Art history might seem like a relatively straightforward concept: “art” and “history” are subjects most of us first studied in elementary school. In practice, however, the idea of “the history of art” raises complex questions. What exactly do we mean by art, and what kind of history (or histories) should we explore?
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Darkness at noon? There are so many stories of art these days, you’re sure to stay awake in class.
History is untidy. Though imperfect, defining periods and styles can order the chaos of millennia.
Methods change, the canon expands, and we write history anew. Long focused on the West, the field is going global.
There have always been women in the arts, just not in the history books—or even in our museums. Change is slow.
Pay attention! Identifying symptoms and solving crimes require many of the same skills as art historical analysis.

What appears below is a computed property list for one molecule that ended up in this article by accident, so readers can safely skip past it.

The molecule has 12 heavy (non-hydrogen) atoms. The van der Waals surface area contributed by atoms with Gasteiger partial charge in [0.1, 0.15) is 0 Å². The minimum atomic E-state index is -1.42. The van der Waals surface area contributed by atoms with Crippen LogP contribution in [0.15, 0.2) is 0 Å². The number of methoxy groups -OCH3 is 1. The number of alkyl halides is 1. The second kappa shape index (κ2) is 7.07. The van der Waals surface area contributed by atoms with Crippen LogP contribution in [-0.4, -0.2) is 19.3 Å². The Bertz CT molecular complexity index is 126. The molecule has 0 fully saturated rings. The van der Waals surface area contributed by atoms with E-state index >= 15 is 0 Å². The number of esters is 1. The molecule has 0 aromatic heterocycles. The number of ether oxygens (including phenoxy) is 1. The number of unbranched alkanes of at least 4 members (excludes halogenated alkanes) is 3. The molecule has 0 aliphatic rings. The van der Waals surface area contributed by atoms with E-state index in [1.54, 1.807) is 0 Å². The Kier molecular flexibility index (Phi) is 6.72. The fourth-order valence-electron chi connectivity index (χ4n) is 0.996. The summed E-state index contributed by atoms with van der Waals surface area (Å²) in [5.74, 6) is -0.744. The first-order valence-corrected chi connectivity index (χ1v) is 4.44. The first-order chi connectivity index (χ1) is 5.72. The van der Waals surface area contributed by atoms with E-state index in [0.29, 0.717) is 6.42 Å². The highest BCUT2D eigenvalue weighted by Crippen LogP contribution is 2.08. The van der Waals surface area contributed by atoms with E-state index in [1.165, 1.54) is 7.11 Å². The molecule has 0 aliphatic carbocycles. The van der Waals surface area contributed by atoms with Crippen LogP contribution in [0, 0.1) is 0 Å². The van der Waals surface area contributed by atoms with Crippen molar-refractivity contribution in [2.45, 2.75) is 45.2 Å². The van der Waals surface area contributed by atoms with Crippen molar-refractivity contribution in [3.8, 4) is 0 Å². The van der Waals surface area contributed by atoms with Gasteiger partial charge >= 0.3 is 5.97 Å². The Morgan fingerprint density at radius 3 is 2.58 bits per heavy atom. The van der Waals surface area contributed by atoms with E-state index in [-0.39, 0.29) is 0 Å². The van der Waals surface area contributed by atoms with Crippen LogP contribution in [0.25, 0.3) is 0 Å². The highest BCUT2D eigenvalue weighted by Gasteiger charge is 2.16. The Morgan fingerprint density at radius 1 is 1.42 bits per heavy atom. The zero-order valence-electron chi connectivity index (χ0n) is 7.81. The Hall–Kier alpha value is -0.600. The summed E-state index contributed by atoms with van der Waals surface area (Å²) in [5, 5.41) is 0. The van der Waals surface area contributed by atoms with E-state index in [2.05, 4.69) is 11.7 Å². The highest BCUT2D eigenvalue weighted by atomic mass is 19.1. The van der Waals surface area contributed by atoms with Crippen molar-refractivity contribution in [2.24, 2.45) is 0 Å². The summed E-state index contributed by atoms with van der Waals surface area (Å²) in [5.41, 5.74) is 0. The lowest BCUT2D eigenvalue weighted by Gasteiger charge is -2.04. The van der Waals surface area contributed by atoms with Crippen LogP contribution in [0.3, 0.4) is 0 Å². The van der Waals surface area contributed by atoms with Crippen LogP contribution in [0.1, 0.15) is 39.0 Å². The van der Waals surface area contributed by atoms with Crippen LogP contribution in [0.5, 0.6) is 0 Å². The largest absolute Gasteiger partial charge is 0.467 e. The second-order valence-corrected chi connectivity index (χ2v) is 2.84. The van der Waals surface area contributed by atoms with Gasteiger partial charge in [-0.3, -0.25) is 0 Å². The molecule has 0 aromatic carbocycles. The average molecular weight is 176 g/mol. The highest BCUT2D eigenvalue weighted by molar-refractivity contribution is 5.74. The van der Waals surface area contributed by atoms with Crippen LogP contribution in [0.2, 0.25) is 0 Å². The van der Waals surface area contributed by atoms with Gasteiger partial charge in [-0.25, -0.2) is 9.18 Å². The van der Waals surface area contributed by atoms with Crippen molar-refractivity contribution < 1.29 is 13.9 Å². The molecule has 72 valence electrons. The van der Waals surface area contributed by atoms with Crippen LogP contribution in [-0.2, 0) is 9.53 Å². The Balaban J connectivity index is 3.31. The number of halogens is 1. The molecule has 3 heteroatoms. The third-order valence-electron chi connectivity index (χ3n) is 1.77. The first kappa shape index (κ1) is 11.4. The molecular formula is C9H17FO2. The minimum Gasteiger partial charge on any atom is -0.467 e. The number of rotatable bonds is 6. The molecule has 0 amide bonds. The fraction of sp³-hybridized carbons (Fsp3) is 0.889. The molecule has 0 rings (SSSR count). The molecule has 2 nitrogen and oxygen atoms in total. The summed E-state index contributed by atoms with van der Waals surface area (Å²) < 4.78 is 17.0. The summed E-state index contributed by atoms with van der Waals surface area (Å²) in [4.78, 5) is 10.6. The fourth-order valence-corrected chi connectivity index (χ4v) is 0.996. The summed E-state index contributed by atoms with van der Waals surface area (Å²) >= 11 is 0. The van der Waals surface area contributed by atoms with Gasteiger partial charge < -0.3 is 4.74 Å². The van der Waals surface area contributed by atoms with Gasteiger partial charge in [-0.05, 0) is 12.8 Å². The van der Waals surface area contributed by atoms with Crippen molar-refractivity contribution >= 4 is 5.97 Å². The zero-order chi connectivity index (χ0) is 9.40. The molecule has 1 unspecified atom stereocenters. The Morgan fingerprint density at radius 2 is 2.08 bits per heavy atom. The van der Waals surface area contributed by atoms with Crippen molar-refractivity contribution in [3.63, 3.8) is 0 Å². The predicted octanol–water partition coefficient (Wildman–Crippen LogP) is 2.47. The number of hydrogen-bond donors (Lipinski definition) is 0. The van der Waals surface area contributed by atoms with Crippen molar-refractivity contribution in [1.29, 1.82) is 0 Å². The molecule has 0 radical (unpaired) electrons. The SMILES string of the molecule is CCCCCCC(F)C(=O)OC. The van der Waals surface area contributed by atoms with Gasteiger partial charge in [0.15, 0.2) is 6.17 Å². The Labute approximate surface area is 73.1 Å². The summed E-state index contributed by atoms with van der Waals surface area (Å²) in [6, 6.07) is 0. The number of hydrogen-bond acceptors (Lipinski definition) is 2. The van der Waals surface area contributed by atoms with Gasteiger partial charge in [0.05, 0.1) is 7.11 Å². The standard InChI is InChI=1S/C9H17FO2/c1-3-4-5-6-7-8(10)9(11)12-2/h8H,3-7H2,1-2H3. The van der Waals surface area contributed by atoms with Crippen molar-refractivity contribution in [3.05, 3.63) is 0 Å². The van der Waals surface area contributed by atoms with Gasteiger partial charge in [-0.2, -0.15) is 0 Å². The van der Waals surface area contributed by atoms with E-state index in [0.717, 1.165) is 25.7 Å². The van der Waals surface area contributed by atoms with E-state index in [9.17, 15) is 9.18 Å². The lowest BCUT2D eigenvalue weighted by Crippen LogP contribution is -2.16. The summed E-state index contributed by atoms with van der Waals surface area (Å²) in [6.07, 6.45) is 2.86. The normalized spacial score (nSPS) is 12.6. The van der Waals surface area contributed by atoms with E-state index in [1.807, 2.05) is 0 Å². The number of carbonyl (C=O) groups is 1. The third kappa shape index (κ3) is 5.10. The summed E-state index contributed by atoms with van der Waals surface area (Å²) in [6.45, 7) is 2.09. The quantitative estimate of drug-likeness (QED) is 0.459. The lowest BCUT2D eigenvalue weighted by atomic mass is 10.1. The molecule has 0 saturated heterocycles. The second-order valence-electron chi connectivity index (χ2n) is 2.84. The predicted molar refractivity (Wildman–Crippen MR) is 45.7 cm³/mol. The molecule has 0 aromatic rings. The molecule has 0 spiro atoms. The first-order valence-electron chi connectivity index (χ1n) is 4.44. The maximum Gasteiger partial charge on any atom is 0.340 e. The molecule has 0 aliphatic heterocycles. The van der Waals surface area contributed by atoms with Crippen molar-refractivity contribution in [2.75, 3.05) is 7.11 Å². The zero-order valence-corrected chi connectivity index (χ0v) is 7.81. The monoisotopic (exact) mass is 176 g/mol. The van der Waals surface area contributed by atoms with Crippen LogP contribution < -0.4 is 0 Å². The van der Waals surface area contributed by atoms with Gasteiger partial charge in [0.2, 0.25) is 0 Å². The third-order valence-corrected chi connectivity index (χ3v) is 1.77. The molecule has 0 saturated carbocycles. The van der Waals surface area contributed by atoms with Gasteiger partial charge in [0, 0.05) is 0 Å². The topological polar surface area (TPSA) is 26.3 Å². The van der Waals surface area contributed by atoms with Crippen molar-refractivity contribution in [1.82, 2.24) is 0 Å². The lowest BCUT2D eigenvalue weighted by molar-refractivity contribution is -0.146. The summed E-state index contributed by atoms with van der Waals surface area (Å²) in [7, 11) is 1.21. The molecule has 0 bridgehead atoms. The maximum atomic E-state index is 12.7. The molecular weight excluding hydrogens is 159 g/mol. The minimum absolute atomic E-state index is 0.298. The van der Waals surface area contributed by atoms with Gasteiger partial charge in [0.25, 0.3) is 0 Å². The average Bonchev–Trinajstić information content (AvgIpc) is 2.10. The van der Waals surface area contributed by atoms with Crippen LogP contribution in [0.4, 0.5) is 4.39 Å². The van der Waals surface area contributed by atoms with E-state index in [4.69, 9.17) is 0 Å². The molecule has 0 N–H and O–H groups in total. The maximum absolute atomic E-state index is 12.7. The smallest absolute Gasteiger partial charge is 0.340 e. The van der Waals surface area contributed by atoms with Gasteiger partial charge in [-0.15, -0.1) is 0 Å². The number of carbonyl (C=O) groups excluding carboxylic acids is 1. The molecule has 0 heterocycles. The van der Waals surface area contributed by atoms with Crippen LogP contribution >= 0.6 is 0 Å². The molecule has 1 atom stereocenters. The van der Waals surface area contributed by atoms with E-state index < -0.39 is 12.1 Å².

Attitudes towards objects differ between cultures. Don’t discriminate art from craft—call it all “the visual arts.”
These museum professionals do it for a living. Stop, take a breath, and open your eyes—it’s your answer that counts.
Whose property is it anyway? Even when we’re talking about humanity’s greatest achievements, institutions disagree.
Whether you’re centered on Jerusalem or relegated to a spot “down under,” maps reflect belief as much as location.
Artistic labor has changed over time—so has its perceived value. Now a mere idea can be worth its weight in gold.
Where to begin? Depending on the calendar, it all starts with Christ’s birth, the new moon, or Pope Gregory.